18-2357-ag Keefe v. Commissioner of Internal Revenue 1 2 In the 3 United States Court of Appeals 4 For the Second Circuit 5 ________ 6 7 AUGUST TERM, 2019 8 9 10 ARGUED: OCTOBER 22, 2019 DECIDED: JULY 17, 2020 11 12 Nos. 18-2357-ag, 18-2594-ag 13 14 15 DAVID KEEFE, CANDACE KEEFE, Petitioners-Appellants, 16 17 v. 18 19 20 21 COMMISSIONER OF INTERNAL REVENUE, Respondent-Appellee. ________ 22 23 24 Appeal from the United States Tax Court. ________ 25 26 27 Before: KEARSE, WALKER, and LIVINGSTON, Circuit Judges. ________ 28 29 Petitioners David and Candace Keefe appeal from a decision of 30 the United States Tax Court (Marvel, J.) concluding that petitioners 31 held Wrentham House, a historic mansion in Newport, Rhode Island, 32 as a capital asset eligible for capital loss deduction rather than as “real 33 property used in [a taxpayer’s] trade or business” eligible for ordinary 2 Nos. 18-2357-ag, 18-2594-ag 1 loss deduction.1 The tax court concluded that petitioners did not 2 “engage[] in regular and continuous activity in relation to the 3 property,”2 as required for “use[] in . . . trade or business,”3 because 4 they never rented the property, did not meaningfully commence any 5 rental activity, did not take any steps required by the declaration of 6 condominium to rent the property, and were not already engaged in 7 any kind of rental trade or business. The tax court also held that 8 petitioners were liable for late-filing additions to tax under section 9 6651(a)(1) of the Internal Revenue Code, 4 and for accuracy-related 10 penalties under Code § 6662(a).5,6 We find that the tax court did not 11 err in determining that (i) petitioners held Wrentham House as a 12 capital asset at the time of its sale and were therefore eligible upon its 13 sale to deduct the loss only as a capital loss, and that (ii) petitioners 14 were liable for late-filing additions to tax and accuracy-related 15 penalties. We therefore AFFIRM. ________ 16 17 JOSEPH A. LIPARI, Roberts & Holland LLP, New York, NY (Vivek Chandrasekhar, on the brief), for Petitioners-Appellants. 18 19 20 SHERRA WONG, Attorney, Tax Division, Department of Justice (Teresa E. McLaughlin, on the brief), for Richard E. Zuckerman, Principal Deputy Assistant Attorney General, Washington, D.C., for Respondent-Appellee. 21 22 23 24 25 See 26 U.S.C. § 1221(a)(2). See Alvary v. United States, 302 F.2d 790, 796 (2d Cir. 1962). 3 See 26 U.S.C. § 1221(a)(2). 4 See id. § 6651(a)(1). 5 See id. § 6662(a). 6 Petitioners have not appealed the tax court’s holding that certain interest payments at issue must be included in the adjusted basis for Wrentham House. We therefore do not consider that issue. 1 2 3 Nos. 18-2357-ag, 18-2594-ag ________ 1 2 3 JOHN M. WALKER, JR., Circuit Judge: 4 5 Petitioners David and Candace Keefe appeal from a decision of 6 the United States Tax Court (Marvel, J.) concluding that petitioners 7 held Wrentham House, a historic mansion in Newport, Rhode Island, 8 as a capital asset eligible for capital loss deduction rather than as “real 9 property used in [a taxpayer’s] trade or business” eligible for ordinary 10 loss deduction.7 The tax court concluded that petitioners did not 11 “engage[] in regular and continuous activity in relation to the 12 property,”8 as required for “use[] in . . . trade or business,”9 because 13 they never rented the property, did not meaningfully commence any 14 rental activity, did not take any steps required by the declaration of 15 condominium to rent the property, and were not already engaged in 16 any kind of rental trade or business. The tax court also held that 17 petitioners were liable for late-filing additions to tax under section 18 6651(a)(1) of the Internal Revenue Code,10 and for accuracy-related 19 penalties under Code § 6662(a).11 We find that the tax court did not 20 err in determining that (i) petitioners held Wrentham House as a 21 capital asset at the time of its sale and were therefore eligible upon its 22 sale to deduct the loss only as a capital loss, and that (ii) petitioners 23 were liable for late-filing additions to tax and accuracy-related 24 penalties. We therefore AFFIRM. 25 See 26 U.S.C. § 1221(a)(2). See Alvary, 302 F.2d at 796. 9 See 26 U.S.C. § 1221(a)(2). 10 See id. § 6651(a)(1). 11 See id. § 6662(a). 7 8 4 Nos. 18-2357-ag, 18-2594-ag BACKGROUND 1 2 Petitioners are a married couple who moved to Newport, 3 Rhode Island in 1996. David Keefe is a fertility doctor who was 4 employed full-time during the relevant time period. Candace Keefe 5 has degrees in art history, education and journalism. Neither was ever 6 a licensed architect or contractor, although Candace had a longtime 7 passion for architecture. 8 In January 2000, petitioners purchased a 14,400-square-foot 9 historic waterfront mansion and property on Ocean Avenue in 10 Newport for $1.35 million, with the intent of restoring it. They did not 11 reside at the property. They financed the purchase through a series of 12 loans, including one from Bank of America. On October 30, 2002, 13 petitioners executed a declaration of condominium dividing the 14 property in two: Wrentham House and Carriage House. Petitioners 15 sold Carriage House for $950,000 and kept Wrentham House. The 16 declaration of condominium required that, in order to rent out 17 Wrentham House, petitioners must notify the owners of Carriage 18 House of any rental plans and must register Wrentham House with 19 the Newport city clerk as either a short-term rental or a guest house. 20 Having been vacant for decades, Wrentham House was 21 uninhabitable when petitioners purchased it. Petitioners initially 22 estimated that the restoration would cost $2 million, which they 23 financed through loans. Due to unexpected delays, however, 24 including the health problems of certain subcontractors and 25 unforeseen structural problems with the building, petitioners had to 26 secure additional loans to cover increased costs. The construction 27 began in late 2002 and was completed in May 2008. During that time, 28 petitioners contracted with Lila Delman Real Estate to list the house 29 for sale. The house was listed continuously from May 2004 through 30 its ultimate sale in July 2009, except for one week in 2008. 5 Nos. 18-2357-ag, 18-2594-ag 1 Petitioners learned of state and federal tax credits that could 2 help recover some of the costs of purchasing and restoring Wrentham 3 House. The tax credits carried eligibility criteria: the state tax credit 4 required historically accurate restoration, and the federal tax credit 5 required that the property be rented to tenants for at least five years. 6 In 2006, petitioners applied for the state tax credit, and in 2007 a state 7 commission determined that the restoration had met eligibility 8 criteria up to that point. Petitioners did not seek the federal tax credit. 9 From the beginning of construction in 2002 through 2004, Mrs. 10 Keefe regularly visited Wrentham House to oversee the progress of 11 the restoration. In 2005, the family moved to Tampa, Florida, but Mrs. 12 Keefe frequently traveled to Newport to continue to oversee the 13 construction and closely managed the progress by phone when she 14 was not there. According to petitioners, she spent sixty to seventy 15 hours per week overseeing the renovation. Petitioners received two 16 temporary certificates of use and occupancy during the restoration, 17 the first in April 2007 and the second in October 2007. They received 18 a final certificate of use and occupancy in June 2008. 19 In 2006, petitioners met with Laurie Hewitt Burke, a rental 20 agent with Lila Delman Real Estate, to discuss renting Wrentham 21 House. Petitioners expected Wrentham House to produce monthly 22 rental income of $75,000 during the summer and $10,000 during the 23 rest of the year. Burke inspected the house during the renovations, 24 once in 2006 and continuing throughout 2007. Petitioners hoped the 25 construction would be finished by the end of summer 2007. 26 In 2007, Burke began speaking to clients about renting the 27 house. She did not advertise online because she did not believe she 28 could market the house while the renovations were ongoing. After 29 further delays, petitioners hoped the house would be ready to rent 30 during the summer of 2008. Burke continued to inspect the house and 6 Nos. 18-2357-ag, 18-2594-ag 1 to discuss prospective rentals with her clients throughout the rest of 2 2007 and into 2008. Only one client expressed an interest in renting, 3 but he did not enter into any rental agreement or pay a security 4 deposit. After the restoration was finally completed in May 2008, the 5 house was no longer held out for rent, and ultimately it was never 6 rented. At no point did petitioners notify the owners of Carriage 7 House of any rental plans or register the house with the Newport city 8 clerk as either a short-term rental or a guest house, as required by the 9 declaration of condominium in the event of a Wrentham House 10 rental. 11 In 2008, Bank of America increased petitioners’ monthly 12 mortgage payment from $25,000 to $39,000. Petitioners had taken out 13 a second mortgage, which was conditioned on their continued efforts 14 to sell the property. The property value had diminished; it was 15 appraised for $12.5 million in June 2005 but subsequently assessed for 16 $10.7 million in August 2008 and $9.6 million in July 2009. Petitioners 17 made various efforts to sell the property, including continuing the 18 agency agreement with Burke’s real estate firm and contacting three 19 auctioneers, although no auction ever took place. Finally, on July 31, 20 2009, petitioners sold the property for $6.51 million. 21 Petitioners hired Arthur Yorkes & Co. to prepare their original 22 federal income tax returns for 2004 through 2009. They did not timely 23 file their 2006, 2007 and 2008 tax returns, and they did not pay their 24 federal income tax liabilities for 2004, 2005, 2006 and 2007. 25 Respondent Internal Revenue Service (IRS) issued notices of intent to 26 levy for petitioners’ unpaid tax liabilities for each of those years. 27 Regarding their 2009 tax return, petitioners initially reported to 28 Arthur Yorkes that they were treating the sale of Wrentham House as 29 the sale of a capital asset. After speaking to an estate planner, they 30 decided that the sale should have been treated as a sale of business 7 Nos. 18-2357-ag, 18-2594-ag 1 property, which would entitle them to an ordinary loss deduction. 2 Petitioners subsequently hired Gabor & Associates to prepare 3 amended tax returns for tax years 2004 through 2009 and their 4 original return for 2010. The amended 2009 return reported the sale 5 of Wrentham House as the sale of a business property which resulted 6 in a net operating loss. By taking the position that the sale of 7 Wrentham House was an ordinary rather than a capital loss, 8 petitioners were able to offset their taxable income for 2009 and 9 reduce their total tax liability to $16. Petitioners also carried the loss 10 back to tax years 2004-2008 and forward to 2010 and thereby reduced 11 their tax liabilities for those years from a total of $746,445 to $89,171. 12 In May 2014, the IRS sent petitioners a notice of deficiency for 13 tax years 2008 through 2010 that determined tax deficiencies, 14 penalties, and additions to tax. In August 2015, the IRS sent 15 petitioners a notice of deficiency for tax years 2004 through 2007, also 16 determining tax deficiencies, penalties, and additions to tax. 17 Petitioners timely petitioned in tax court for redetermination of both 18 notices of deficiency, based on their claim that the loss sustained by 19 the sale of Wrentham House was a business loss and not a capital loss. 20 The tax court (Marvel, J.) held that, at the time of its sale, 21 Wrentham House was a capital asset under section 1221 of the 22 Internal Revenue Code (“Code”),12 not a property used in trade or 23 business under section 1231.13 The loss incurred from the sale of the 24 property was therefore deductible only as a capital loss, subject to the See 26 U.S.C. § 1221. Keefe v. Commissioner of Internal Revenue, 115 T.C.M. (CCH) 1113, 2018 WL 1355693 at *6 (T.C. 2018); see 26 U.S.C. § 1231(b)(1). Section 1231(b)(1) reads, “[t]he term ‘property used in the trade or business’ means property used in the trade or business, of a character which is subject to the allowance for depreciation provided in section 167, held for more than 1 year, and real property used in the trade or business, held for more than 1 year, which is not” included in the enumerated exceptions that follow, none of which are relevant to this appeal. 12 13 8 Nos. 18-2357-ag, 18-2594-ag 1 relevant limitations on such a deduction. The tax court determined 2 that although petitioners “devoted a great deal of time, effort and 3 expense to the renovation of Wrentham” and “intended to offer 4 Wrentham House Mansion for rent once the renovation of the 5 property was complete,” that activity was insufficient to constitute 6 the “continuous, regular, and substantial” rental-related activity as 7 required for property to be used in a rental trade or business. 14 The 8 tax court reasoned that, not only did petitioners never rent the house, 9 but “rental activity with respect to Wrentham House Mansion never 10 commenced in any meaningful or substantive way.” 15 The tax court 11 also held that petitioners were liable for (i) additions to tax under 12 Code § 6651(a)(1) for their failure to timely file their joint federal 13 income tax returns for tax years 2006, 2007 and 2008 and (ii) accuracy- 14 related penalties under Code § 6662(a) for their substantial 15 underpayment for tax years 2004 through 2010. 16 This appeal 16 followed. DISCUSSION 17 18 Petitioners do not challenge the tax court’s findings of fact or 19 articulation of the applicable legal standard. They argue only that, in 20 deciding when real property is “used in [a] trade or business,” the tax 21 court misapplied the body of case law interpreting Code §§ 1221(a)(2) 22 and 1231. Specifically, petitioners contend that they used Wrentham 23 House in a rental trade or business despite never having rented it, and 24 that they therefore incurred an ordinary loss, rather than a capital 25 loss, on its sale. Petitioners also challenge the tax court’s 26 determinations that they were liable for additions to tax and accuracy- 27 related penalties, which turn on whether the sale of Wrentham House Keefe, 115 T.C.M. (CCH) at 1113, 2018 WL 1355693 at *3, *5, *6. Id. at *6. 16 Id. at *7–*10. 14 15 9 Nos. 18-2357-ag, 18-2594-ag 1 was a capital or an ordinary loss. We find no error in the tax court’s 2 application of law and therefore affirm. 3 A. Petitioners did not hold Wrentham House as property used in 4 a trade or business. 5 6 7 Section 1221(a) of the Code defines a capital asset as “property 8 held by the taxpayer (whether or not connected with his trade or 9 business).” 17 That section enumerates certain exceptions to its 10 definition of capital asset, which include “real property used in [the 11 taxpayer’s] trade or business.” 18 In other words, real property must 12 be “used in [a] trade or business” to qualify as an exception from 13 capital asset status. Property held “for the production of income, but 14 not used in a trade or business of the taxpayer, is not excluded from 15 the term capital assets.” 19 Although the term “trade or business” is 16 found throughout the Code,20 the statute does not define the term. 17 Real estate rental is considered a “trade or business if the 18 taxpayer-lessor engages in regular and continuous activity in relation 19 to [renting] the property.”21,22 Although we have not identified an 26 U.S.C. § 1221(a); see Arkansas Best Corp. v. Commissioner, 485 U.S. 212, 215–16 (1988) (describing § 1221(a) and its exclusions). Section 1221(a) reads, “[f]or purposes of this subtitle, the term ‘capital asset’ means property held by the taxpayer (whether or not connected with his trade or business), but does not include” the exceptions enumerated in subsections (1) through (8). 18 Id. § 1221(a)(2). That subsection reads, in full, “property, used in his trade or business, of a character which is subject to the allowance for depreciation provided in section 167, or real property used in his trade or business. . . .” 19 26 C.F.R. § 1.1221–1(b) (emphasis in original). 20 See, e.g., 26 U.S.C. §§ 62(a), 162(a), 864(b), 871(a)(2). 21 Alvary v. United States, 302 F.2d 790, 796 (2d Cir. 1962) (citing Gilford v. Commissioner, 201 F.2d 735, 736 (2d Cir. 1953); Pinchot v. Commissioner, 113 F.2d 718, 719 (2d Cir. 1940); Grier v. United States, 120 F. Supp. 395 (D. Conn. 1954)). 22 The tax court articulated this standard as “continuous, regular, and substantial,” citing to a case from the Northern District of New York not binding on this court. 17 10 Nos. 18-2357-ag, 18-2594-ag 1 exhaustive list of factors to be used in this determination, we have 2 considered the following: whether the taxpayer (or an agent) 3 performs maintenance and repairs, 23 whether the taxpayer employs 4 labor to manage the property or provide tenant services, 24 and 5 whether the taxpayer purchases materials, collects rent, and pays Keefe, 115 T.C.M. (CCH) at 1113, 2018 WL 1355693 at *5 (citing Union National Bank of Troy v. United States, 195 F. Supp. 382, 384 (N.D.N.Y. 1961)). We have not expressly added “substantial” to the “regular and continuous” standard articulated in Alvary. See 302 F.2d at 796. Given the tax court’s conclusion that petitioners’ rental activity “never commenced in any meaningful or substantive way,” Keefe, 115 T.C.M. (CCH) at 1113, 2018 WL 1355693 at *6, we see no reason to believe that the tax court’s analysis would have differed had it employed the standard articulated in Alvary. See 302 F.2d at 796. Furthermore, some Tax Court cases appear to have been decided under the mistaken impression that our Circuit’s approach to the real estate rental “trade or business” question in cases involving single taxpayers is uniquely stringent. See, e.g., Balsamo v. Commissioner, 54 T.C.M. (CCH) 608 (T.C. 1987). This impression appears to have arisen from Grier v. United States, 120 F. Supp. 395 (D. Conn. 1954), aff’d. per curiam 218 F.2d 603 (2d Cir. 1955), a case in which the Second Circuit issued a one-sentence affirmation of a district court’s analysis of the real estate rental “trade or business” question. Given our Circuit’s other opinions in this area, see, e.g., Alvary v. United States, 302 F.2d 790, 796 (2d Cir. 1962) (citing Grier, 120 F. Supp. at 395, but stating that the inquiry is just whether the taxpayer engages in “regular and continuous activity in relation to the property”), the one-sentence per curiam opinion in Grier cannot bear the weight that commentators, see Gary R. McBride, Rental Real Estate Trade or Business—the NIIT and Beyond, 43 Real Est. Tax'n 16, 24–27, and the Tax Court, see, e.g., Balsamo, 54 T.C.M. (CCH) at 608, have assigned it. We thus take this opportunity to clarify that our Circuit’s approach to the real estate rental “trade or business” question is not controlled by the district court’s strict analysis in Grier, 120 F. Supp. at 395. Instead, the question is simply whether the rental activity in question was sufficiently regular and continuous as to lead to the conclusion that the taxpayer was engaged in a real estate rental trade or business. Alvary, 302 F.2d at 796. 23 See Alvary, 302 F.2d at 796–97. (“Of course the owner may carry on [the requisite regular and continuous] activities through an agent as well as personally.”); Gilford, 201 F.2d at 735–36 (finding that taxpayer, who owned partial interest in eight residential and commercial rental properties for the purpose of earning rental income, could deduct an ordinary loss on their sale). 24 See id. at 736 (concluding that if taxpayer’s activity “was a ‘trade or business,’ the petitioner was so engaged although she acted only through an agent”). 11 Nos. 18-2357-ag, 18-2594-ag 1 expenses. 25 The tax court also considered petitioners’ efforts to rent 2 the property.26 3 Losses resulting from the sale of property that is not a capital 4 asset are considered ordinary losses and are fully deductible. 27 In 5 contrast, capital losses are deductible subject to certain limitations. 28 6 As relevant here, individual taxpayers may deduct only the lesser of 7 $3,000 or the amount of the loss.29 8 The determination of whether property held by a taxpayer is a 9 capital asset “normally presents an issue primarily of fact, not to be 10 set aside unless clearly erroneous.” 30 We review the tax court’s rulings 11 of law de novo, 31 and we review mixed questions of law and fact de 12 novo to the extent that they involve a misunderstanding of a legal See Pinchot, 113 F.2d at 719 (observing that taxpayer’s management of rental property “consisted of the leasing and renting of the properties when they became idle, collection of rents and payment of operating expenses, taxes, mortgage interest and other necessary obligations”) (internal quotation marks omitted). 26 Keefe, 115 T.C.M. (CCH) at 1113, 2018 WL 1355693 at *6. 27 See 26 U.S.C. §§ 65, 165(a). Section 65 reads, “[f]or purposes of this subtitle, the term ‘ordinary loss’ includes any loss from the sale or exchange of property which is not a capital asset. Any loss from the sale or exchange of property which is treated or considered, under other provisions of this subtitle, as ‘ordinary loss’ shall be treated as loss from the sale or exchange of property which is not a capital asset.” Section 165(a) reads, “[t]here shall be allowed as a deduction any loss sustained during the taxable year and not compensated for by insurance or otherwise.” 28 See id. § 165(f) (“Losses from sales or exchanges of capital assets shall be allowed only to the extent allowed in sections 1211 and 1212.”). 29 Id. § 1211(b)(1)–(2). That section reads, “[i]n the case of a taxpayer other than a corporation, losses from sales or exchanges of capital assets shall be allowed only to the extent of the gains from such sales or exchanges, plus (if such losses exceed such gains) the lower of—(1) $3,000 ($1,500 in the case of a married individual filing a separate return), or (2) the excess of such losses over such gains.” 30 Marrin v. Commissioner, 147 F.3d 147, 150 (2d Cir. 1998). 31 Follum v. Commissioner, 128 F.3d 118, 119 (2d Cir. 1997) (per curiam). 25 12 Nos. 18-2357-ag, 18-2594-ag 1 standard. 32 The taxpayer bears the burden of proving that he or she is 2 entitled to an ordinary loss deduction.33 3 Applying this framework, we conclude that petitioners did not 4 engage in “regular and continuous” rental activities because, as the 5 tax court explained, they never commenced rental activity in a 6 meaningful or substantive way. They did not advertise Wrentham 7 House online, sign a lease with any potential tenant, furnish the 8 property for rent after it was ready to occupy, comply with the notice 9 and registration steps required by the declaration of condominium to 10 rent the property, or receive any rental payments or security deposits. 11 Petitioners did take some limited steps toward renting the 12 property by engaging the rental agent, Burke. Burke first visited the 13 house in 2006. Throughout 2007 and into 2008, she discussed 14 prospective rentals with clients, including the one client who 15 expressed interest but ultimately decided not to rent. But these rental 16 efforts occurred only before the house was ready to occupy; Burke 17 never listed the rental online, and the house was not held out for rent 18 at any time after the restoration was complete. 19 Petitioners’ insignificant efforts to rent Wrentham House stand 20 in contrast to their significant efforts to sell it. Petitioners listed the 21 house for sale continuously from 2004 to its ultimate sale in 2009, 22 except for one week in 2008. Petitioners had the house appraised in 23 2005 and adjusted the list price at least five times, which suggests they 24 were making real efforts to sell the property rather than creating a 25 nominal listing simply because Bank of America required it for 26 petitioners to take out a second mortgage. 27 Petitioners maintain that, although they never rented 28 Wrentham House, they “commenced their rental activity by Diebold Found., Inc. v. Commissioner, 736 F.3d 172, 183 (2d Cir. 2013). See INDOPCO, Inc. v. Commissioner, 503 U.S. 79, 84 (1992); Scheidelman v. Commissioner, 755 F.3d 148, 154 (2d Cir. 2014). 32 33 13 Nos. 18-2357-ag, 18-2594-ag 1 undertaking years of work and millions of dollars of renovation costs 2 in order to make the property suitable for rental.”34 But the restoration 3 efforts, including Mrs. Keefe’s work overseeing it, no more evince 4 intent to improve the property with the goal of renting it than with 5 the goal of selling it, especially given petitioners’ lack of other 6 meaningful steps to commence rental activity. 7 During the restoration, petitioners omitted steps that would 8 have been required to rent the property, including listing it with the 9 city of Newport as a short-term rental or guest house and notifying 10 the owners of Carriage House in writing of their intent to rent the 11 house. And after the one prospective renter decided not to rent, 12 petitioners doubled down on their efforts to sell Wrentham House 13 rather than rent it: they contacted three auctioneers to attempt to sell, 14 rather than listing the rental online or decreasing the rental price to 15 attract more potential renters. 16 In addition, petitioners’ knowledge of the state and federal tax 17 credits does not evince regular and continuous activity to rent the 18 property. The state tax credit did not contain a rental requirement, so 19 the fact that petitioners completed some steps toward obtaining that 20 credit does not constitute any substantial step toward renting the 21 property. Although petitioners were aware of the federal tax credit, 22 which contained a rental requirement, they never sought it. 23 In further support of their argument, petitioners cite tax court 24 cases in which a “taxpayer failed to carry out a business goal and yet 25 was held to be engaged in a trade or business.” 35 Petitioners 26 accurately characterize the law arising from those cases; failure to use 27 the asset as intended does not necessarily preclude a determination 28 that it was used in a trade or business. But the cases are 34 35 Petitioners-Appellants’ br. at 17. Id. at 23. 14 Nos. 18-2357-ag, 18-2594-ag 1 distinguishable. In the cited cases, the taxpayers were already 2 conducting a trade or business sufficient to support a finding that the 3 asset in question was held for use in that trade or business, despite 4 that the asset had not yet been used itself. Under the circumstances in 5 each of those cases, the tax court concluded that the taxpayer held the 6 asset for use in a trade or business: a major shareholder of an office 7 supply and equipment corporation who incurred a loss from the sale 8 of a building that had never been rented, 36 a radio broadcaster who 9 incurred a loss from the sale of a never-used radio transmitter,37 and 10 a tobacco company that incurred a loss from the sale of real property 11 before ever implementing the property’s planned use.38 12 Here, in contrast, there is no evidence that petitioners were 13 already engaged in any sort of rental trade or business before 14 purchasing and renovating Wrentham House. Petitioners had never 15 previously tried to rent any other property, and they did not 16 meaningfully commence efforts to rent Wrentham House. This 17 court’s decision in Bonsall v. Commissioner is instructive on this point.39 18 There, the taxpayer-owners of a floor-covering business made a 19 section of the business’s two buildings available for lease. The 20 business’s biggest supplier rented a portion of the available space at 21 less than market value, generating a “minute” portion of the 22 taxpayers’ overall business income.40 We rejected the taxpayers’ 23 argument that they were engaged in a rental trade or business 24 because the rental “appeared to be an accommodation to [the] large 25 supplier . . . and thus an adjunct to [the main business], rather than Drew v. Commissioner, 31 T.C.M. (CCH) 143, 147, 160–62 (1972). Alamo Broadcasting Co., Inc. v. Commissioner, 15 T.C. 534, 537, 541 (1950). 38 Carter-Colton Cigar Co. v. Commissioner, 9 T.C. 219, 220–21 (1947). 39 317 F.2d 61 (2d Cir. 1963). 40 Id. at 64. 36 37 15 Nos. 18-2357-ag, 18-2594-ag 1 indicative of an independent business.”41 Regarding the rest of the 2 space that was made available but never leased, “[n]o [rental] activity 3 appeared beyond a few casual conversations with prospective 4 tenants.” 42 Because the actual rental in Bonsall was insufficient to 5 constitute an independent rental business, it stands to reason that 6 petitioners here, who had no rental income, would fare no better. 7 Petitioners’ “few casual conversations” (through their agent) with 8 prospective tenants, which did not result in rentals, are not enough. 9 Accordingly, because petitioners did not “engage[] in regular 10 and continuous activity in relation to the property” 43 and did not take 11 steps sufficient to meaningfully commence any such activity, we 12 affirm the finding of the tax court that petitioners held Wrentham 13 House as a capital asset. 14 B. Petitioners are liable for late-filing additions to tax under 15 section 6651(a)(1). 16 17 18 Petitioners argue that they are not liable for additions to tax 19 imposed by Code § 6651(a)(1) for failure to timely file their tax returns 20 for tax years 2006, 2007 and 2008. When petitioners filed their 21 amended 2009 tax return, they claimed an ordinary loss deduction for 22 the sale of Wrentham House, and, therefore, reported a net operating 23 loss (NOL). Petitioners carried back the NOL to eliminate their tax 24 liability for tax years 2006 through 2008. They maintain that because 25 there is no late filing penalty if, as they claimed, no net amount is 26 due, 44 they are not subject to the additions to tax for late filing. 27 Because, however, petitioners’ ordinary loss deduction was incorrect, Id. Id. 43 Alvary, 302 F.2d at 796. 44 See Patronik-Holder v. Commissioner, 100 T.C. 347 (1993). 41 42 16 Nos. 18-2357-ag, 18-2594-ag 1 they are not entitled to the carry-back and therefore owe their tax 2 liabilities for tax years 2006 through 2008. They are therefore liable for 3 additions to tax for failure to timely file their tax returns for those 4 years. 5 C. Petitioners are liable for accuracy-related penalties under 6 section 6662. 7 8 9 Section 6662 of the Code mandates an accuracy-related penalty 10 for an underpayment of tax attributable to, inter alia, “any substantial 11 understatement 12 “substantial” if it exceeds the greater of $5,000 or ten percent of the 13 tax required to be paid. 47 An understatement is reduced by any 14 portion attributable to an item for which “substantial authority” 15 supported the understatement,48 or for which the taxpayer 16 adequately disclosed the relevant facts affecting the tax treatment of 17 the item in question, and for which there is a reasonable basis for the of income tax.”45,46 An understatement is 26 U.S.C. §§ 6662(a), (b), (b)(2). Subsection (a) reads, “[i]f this section applies to any portion of an underpayment of tax required to be shown on a return, there shall be added to the tax an amount equal to 20 percent of the portion of the underpayment to which this section applies.” Subsection (b) reads, “[t]his section shall apply to the portion of any underpayment which is attributable to 1 or more of the following[]” enumerated causes, which include “(2) [a]ny substantial understatement of income tax.” 46 The tax court concluded that taxpayers were also liable for additions to tax due to “[n]egligence or disregard of rules or regulations” under section 6662(b)(1). Keefe, 115 T.C.M. (CCH) at 1113, 2018 WL 1355693 at *8–*9. Because we conclude that taxpayers are liable due to a substantial underpayment under section 6662(b)(2), we need not address the (b)(1) analysis. 47 26 U.S.C. § 6662(d)(1)(A). 48 Id. § 6662(d)(2)(B). That section reads, “[t]he amount of the understatement under subparagraph (A) shall be reduced by that portion of the understatement which is attributable to—(i) the tax treatment of any item by the taxpayer if there is or was substantial authority for such treatment . . . .” 45 17 Nos. 18-2357-ag, 18-2594-ag 1 tax treatment claimed by the taxpayer.49 Because petitioners have not 2 introduced any evidence that they disclosed relevant facts on their tax 3 return or that they had a reasonable basis for the claimed treatment, 50 4 only the “substantial authority” inquiry is applicable here. Whether 5 “a taxpayer is liable for an accuracy-related penalty is . . . a factual 6 determination reviewed for clear error.” 51 Any questions of law are 7 reviewed de novo. 52 8 Petitioners do not contest that, if the NOL they reported in 2009 9 was incorrect, the amount of their understatement for tax years 2004 10 through 2010 was “substantial.” They contend, however, that even if 11 the tax court correctly determined that they incurred a capital loss on 12 the sale of Wrentham House, “substantial authority” supported their 13 position and, thus, penalties are inappropriate.53 14 We disagree. Substantial authority exists “only if the weight of 15 the authorities supporting the treatment is substantial in relation to 16 the weight of authorities supporting contrary treatment.”54 Relevance 17 and persuasiveness are pertinent to substantial authority, but “a case 18 or revenue ruling having some facts in common with the tax 19 treatment at issue is not particularly relevant if the authority is 20 materially distinguishable on its facts.”55 As we have discussed, the Id. § 6662(d)(2)(B)(ii). That section reduces the amount of the understatement for “any item if—(I) the relevant facts affecting the item’s tax treatment are adequately disclosed in the return or in a statement attached to the return, and (II) there is a reasonable basis for the tax treatment of such item by the taxpayer.” 50 The tax court found that “petitioners have not introduced any evidence that they disclosed on their return the relevant facts affecting the tax treatment of items in question or that they had a reasonable basis for such treatment.” Keefe, 115 T.C.M. (CCH) at 1113, 2018 WL 1355693 at *8. Petitioners do not challenge this determination on appeal. 51 Curcio v. Commissioner, 689 F.3d 217, 225 (2d Cir. 2012). 52 See Diebold Found., 736 F.3d at 183. 53 Petitioners-Appellants’ br. at 28. 54 26 C.F.R. § 1.6662-4(d)(3)(i). 55 Id. § 1.6662-4(d)(3)(ii). 49 18 Nos. 18-2357-ag, 18-2594-ag 1 authorities petitioners cite to support their claim that the sale of 2 Wrentham House was an ordinary loss are factually distinguishable 3 and therefore not “particularly relevant,” much less “substantial.” 4 Although a showing of good faith or reasonable cause can relieve a 5 taxpayer of an accuracy-related penalty, petitioners attempted no 6 such showing before the tax court and have not raised this point on 7 appeal. Accordingly, petitioners are liable for the accuracy-related 8 penalties assessed for tax years 2004 through 2010. CONCLUSION 9 10 11 For the reasons discussed above, we AFFIRM the judgment of the tax court.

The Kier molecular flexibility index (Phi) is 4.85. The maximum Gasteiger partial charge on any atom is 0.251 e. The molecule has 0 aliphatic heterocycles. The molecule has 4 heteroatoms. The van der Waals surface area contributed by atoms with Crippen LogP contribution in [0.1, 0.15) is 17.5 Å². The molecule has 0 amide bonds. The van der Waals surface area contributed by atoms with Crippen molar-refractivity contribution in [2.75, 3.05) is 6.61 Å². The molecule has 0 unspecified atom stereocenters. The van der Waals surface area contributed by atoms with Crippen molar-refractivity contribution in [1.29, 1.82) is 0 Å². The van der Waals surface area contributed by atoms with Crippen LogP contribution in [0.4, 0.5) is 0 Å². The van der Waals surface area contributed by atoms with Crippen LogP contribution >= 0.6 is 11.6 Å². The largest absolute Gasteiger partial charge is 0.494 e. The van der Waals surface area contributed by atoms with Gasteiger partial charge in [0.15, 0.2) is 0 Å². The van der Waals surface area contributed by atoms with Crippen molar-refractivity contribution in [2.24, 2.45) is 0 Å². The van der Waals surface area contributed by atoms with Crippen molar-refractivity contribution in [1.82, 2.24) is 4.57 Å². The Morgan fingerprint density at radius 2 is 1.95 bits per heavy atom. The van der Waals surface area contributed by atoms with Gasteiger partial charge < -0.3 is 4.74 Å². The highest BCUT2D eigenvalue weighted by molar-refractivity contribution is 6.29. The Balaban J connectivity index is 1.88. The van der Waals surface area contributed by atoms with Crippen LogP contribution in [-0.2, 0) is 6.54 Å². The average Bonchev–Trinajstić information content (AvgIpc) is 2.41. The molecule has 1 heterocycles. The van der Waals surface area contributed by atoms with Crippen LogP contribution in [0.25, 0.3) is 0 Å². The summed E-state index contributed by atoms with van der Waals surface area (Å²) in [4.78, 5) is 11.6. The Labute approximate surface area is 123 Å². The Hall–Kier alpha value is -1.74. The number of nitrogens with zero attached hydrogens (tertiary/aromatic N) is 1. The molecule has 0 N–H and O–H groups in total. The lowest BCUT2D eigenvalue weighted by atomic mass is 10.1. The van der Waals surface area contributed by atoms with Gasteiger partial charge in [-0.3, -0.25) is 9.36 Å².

Primary Holding
The tax court did not err in determining that (i) petitioners held Wrentham House as a capital asset at the time of its sale and were therefore eligible upon its sale to deduct the loss only as a capital loss, and that (ii) petitioners were liable for late-filing additions to tax and accuracy-related penalties.

Disclaimer: Justia Annotations is a forum for attorneys to summarize, comment on, and analyze case law published on our site. Justia makes no guarantees or warranties that the annotations are accurate or reflect the current state of law, and no annotation is intended to be, nor should it be construed as, legal advice. Contacting Justia or any attorney through this site, via web form, email, or otherwise, does not create an attorney-client relationship.